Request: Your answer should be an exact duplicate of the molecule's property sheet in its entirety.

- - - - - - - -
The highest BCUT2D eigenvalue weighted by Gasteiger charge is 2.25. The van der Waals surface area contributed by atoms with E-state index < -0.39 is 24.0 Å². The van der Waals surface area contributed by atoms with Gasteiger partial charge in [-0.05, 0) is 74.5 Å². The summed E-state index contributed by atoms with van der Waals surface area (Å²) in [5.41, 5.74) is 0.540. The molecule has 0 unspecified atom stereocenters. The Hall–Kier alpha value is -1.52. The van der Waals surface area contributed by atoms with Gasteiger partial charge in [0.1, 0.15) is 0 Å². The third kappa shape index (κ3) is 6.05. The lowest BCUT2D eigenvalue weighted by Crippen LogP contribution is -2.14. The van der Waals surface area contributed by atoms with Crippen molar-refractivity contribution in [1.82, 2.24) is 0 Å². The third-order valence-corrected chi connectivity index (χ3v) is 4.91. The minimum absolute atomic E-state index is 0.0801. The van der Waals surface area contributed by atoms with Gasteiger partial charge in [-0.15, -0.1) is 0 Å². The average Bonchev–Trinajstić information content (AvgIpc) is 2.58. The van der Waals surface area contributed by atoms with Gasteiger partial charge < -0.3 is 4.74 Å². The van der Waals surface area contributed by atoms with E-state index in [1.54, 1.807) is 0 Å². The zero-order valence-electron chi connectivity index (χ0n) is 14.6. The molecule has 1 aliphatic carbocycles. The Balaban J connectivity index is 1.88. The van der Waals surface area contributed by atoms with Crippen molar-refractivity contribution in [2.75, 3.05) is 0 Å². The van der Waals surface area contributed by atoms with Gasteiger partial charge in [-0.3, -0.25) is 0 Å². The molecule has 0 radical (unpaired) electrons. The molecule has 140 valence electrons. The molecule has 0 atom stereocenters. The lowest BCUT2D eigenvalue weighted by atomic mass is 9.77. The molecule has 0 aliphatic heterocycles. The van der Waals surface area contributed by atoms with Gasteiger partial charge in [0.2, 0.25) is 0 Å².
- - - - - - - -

The highest BCUT2D eigenvalue weighted by Gasteiger charge is 2.25. The van der Waals surface area contributed by atoms with E-state index < -0.39 is 24.0 Å². The van der Waals surface area contributed by atoms with Gasteiger partial charge in [-0.05, 0) is 74.5 Å². The summed E-state index contributed by atoms with van der Waals surface area (Å²) in [5.41, 5.74) is 0.540. The molecule has 0 unspecified atom stereocenters. The Hall–Kier alpha value is -1.52. The van der Waals surface area contributed by atoms with Gasteiger partial charge in [0.1, 0.15) is 0 Å². The third kappa shape index (κ3) is 6.05. The lowest BCUT2D eigenvalue weighted by Crippen LogP contribution is -2.14. The van der Waals surface area contributed by atoms with Crippen molar-refractivity contribution in [1.82, 2.24) is 0 Å². The third-order valence-corrected chi connectivity index (χ3v) is 4.91. The minimum absolute atomic E-state index is 0.0801. The van der Waals surface area contributed by atoms with Gasteiger partial charge in [-0.15, -0.1) is 0 Å². The average Bonchev–Trinajstić information content (AvgIpc) is 2.58. The van der Waals surface area contributed by atoms with Gasteiger partial charge < -0.3 is 4.74 Å². The van der Waals surface area contributed by atoms with E-state index in [1.54, 1.807) is 0 Å². The zero-order valence-electron chi connectivity index (χ0n) is 14.6. The molecule has 1 aliphatic carbocycles. The Balaban J connectivity index is 1.88. The van der Waals surface area contributed by atoms with Crippen molar-refractivity contribution in [2.75, 3.05) is 0 Å². The van der Waals surface area contributed by atoms with Gasteiger partial charge in [-0.3, -0.25) is 0 Å². The molecule has 0 radical (unpaired) electrons. The molecule has 140 valence electrons. The molecule has 0 atom stereocenters. The lowest BCUT2D eigenvalue weighted by atomic mass is 9.77. The molecule has 0 aliphatic heterocycles. The van der Waals surface area contributed by atoms with Gasteiger partial charge in [0.2, 0.25) is 0 Å².